4 May 1998 23:12:00 -0400

Related articles |
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Interpreters and (math) speed stefan.wils@zorro.ruca.ua.ac.be (1998-05-04) |

Re: Interpreters and (math) speed marlet@irisa.fr (1998-05-07) |

Re: Interpreters and (math) speed di6adag@cse.hks.se (Adam Granicz) (1998-05-07) |

Re: Interpreters and (math) speed bernecky@acm.org (Robert Bernecky) (1998-05-12) |

From: | stefan.wils@zorro.ruca.ua.ac.be (Stefan Wils) |

Newsgroups: | comp.compilers |

Date: | 4 May 1998 23:12:00 -0400 |

Organization: | UUNET Benelux (post does not reflect views of UUNET Benelux) |

Keywords: | performance |

Hi

I'm kind of new to this area, but I am in the process of designing a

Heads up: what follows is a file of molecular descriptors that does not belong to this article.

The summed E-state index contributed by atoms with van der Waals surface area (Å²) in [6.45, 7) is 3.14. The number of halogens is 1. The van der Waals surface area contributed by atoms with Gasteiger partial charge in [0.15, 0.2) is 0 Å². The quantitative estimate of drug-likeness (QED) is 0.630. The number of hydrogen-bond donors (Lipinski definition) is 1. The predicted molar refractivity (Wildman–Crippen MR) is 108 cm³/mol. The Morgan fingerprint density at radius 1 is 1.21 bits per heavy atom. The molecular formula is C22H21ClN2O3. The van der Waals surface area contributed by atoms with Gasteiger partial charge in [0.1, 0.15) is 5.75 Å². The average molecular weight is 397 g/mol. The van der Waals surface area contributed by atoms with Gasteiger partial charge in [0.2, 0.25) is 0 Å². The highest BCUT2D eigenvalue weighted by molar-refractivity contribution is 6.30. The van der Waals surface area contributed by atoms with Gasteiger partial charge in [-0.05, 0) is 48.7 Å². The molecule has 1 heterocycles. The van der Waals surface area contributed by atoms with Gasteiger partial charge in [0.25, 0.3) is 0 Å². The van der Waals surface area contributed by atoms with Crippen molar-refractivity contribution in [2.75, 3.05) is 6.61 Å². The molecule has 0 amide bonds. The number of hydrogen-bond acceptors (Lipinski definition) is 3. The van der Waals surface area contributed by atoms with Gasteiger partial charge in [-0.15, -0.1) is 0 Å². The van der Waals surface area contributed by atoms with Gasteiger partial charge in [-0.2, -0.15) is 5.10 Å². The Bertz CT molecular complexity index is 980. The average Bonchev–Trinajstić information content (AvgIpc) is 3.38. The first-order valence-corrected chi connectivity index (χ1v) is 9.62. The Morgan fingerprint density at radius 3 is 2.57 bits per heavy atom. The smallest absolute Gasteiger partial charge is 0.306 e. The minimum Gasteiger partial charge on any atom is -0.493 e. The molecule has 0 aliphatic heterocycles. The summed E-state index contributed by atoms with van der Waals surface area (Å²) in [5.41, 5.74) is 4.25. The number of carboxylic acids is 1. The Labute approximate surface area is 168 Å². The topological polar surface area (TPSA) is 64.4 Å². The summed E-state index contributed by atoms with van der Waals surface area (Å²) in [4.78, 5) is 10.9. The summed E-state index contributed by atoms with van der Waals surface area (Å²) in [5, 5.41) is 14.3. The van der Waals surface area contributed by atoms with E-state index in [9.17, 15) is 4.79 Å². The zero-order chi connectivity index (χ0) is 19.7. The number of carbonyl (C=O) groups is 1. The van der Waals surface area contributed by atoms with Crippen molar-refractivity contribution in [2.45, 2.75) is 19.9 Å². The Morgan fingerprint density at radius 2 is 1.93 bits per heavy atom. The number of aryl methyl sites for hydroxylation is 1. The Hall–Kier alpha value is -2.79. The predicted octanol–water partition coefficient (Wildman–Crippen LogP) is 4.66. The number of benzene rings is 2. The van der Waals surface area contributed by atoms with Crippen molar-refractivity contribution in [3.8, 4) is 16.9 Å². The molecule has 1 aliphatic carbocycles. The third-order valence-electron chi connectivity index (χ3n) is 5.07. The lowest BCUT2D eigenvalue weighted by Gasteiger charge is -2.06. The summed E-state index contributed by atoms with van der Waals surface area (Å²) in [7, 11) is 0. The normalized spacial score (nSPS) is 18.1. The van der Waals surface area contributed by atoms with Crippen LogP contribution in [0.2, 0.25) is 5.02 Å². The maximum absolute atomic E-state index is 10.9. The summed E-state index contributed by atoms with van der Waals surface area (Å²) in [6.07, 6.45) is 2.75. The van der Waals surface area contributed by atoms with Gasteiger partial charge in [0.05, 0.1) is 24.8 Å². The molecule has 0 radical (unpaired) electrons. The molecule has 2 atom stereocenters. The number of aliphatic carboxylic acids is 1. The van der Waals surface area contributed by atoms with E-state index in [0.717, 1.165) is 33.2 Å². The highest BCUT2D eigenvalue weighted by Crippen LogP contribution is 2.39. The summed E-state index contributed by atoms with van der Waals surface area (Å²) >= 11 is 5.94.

'graphics language' : a language which has a very extended set of

graphics primitives and a huge number of mathematical routines and

other routines. Algorithms like raytracing, or lens flare

implementations and z-buffering are then to be programmed in this

language, kind of like RenderMan but much extremer and flexible.

So my question is : what do people, who are thinking about

compiler/interpreter technology all the time, think of using an

interpreter for such a task ? Could it be made fast enough, especially

for calculations (note that support for real-time graphics is not the

purpose ! We're talking about rendering realistic graphics here,

e.g. over a network. But even then speed is an issue.)

I don't know if Im gonna get response, but all tips and hints about

whether or not it can be done and what techniques to use are more than

welcome. A tip on where to start would be nice too.

Thanks in advance,

Stefan Wils (stefan.wils@zorro.ruca.ua.ac.be)

[Depends on the granularity of the operations. If each op is big enough,

the interpreter overhead vanishes into the noise. That's why interpretive

matrix math systems are popular. -John]

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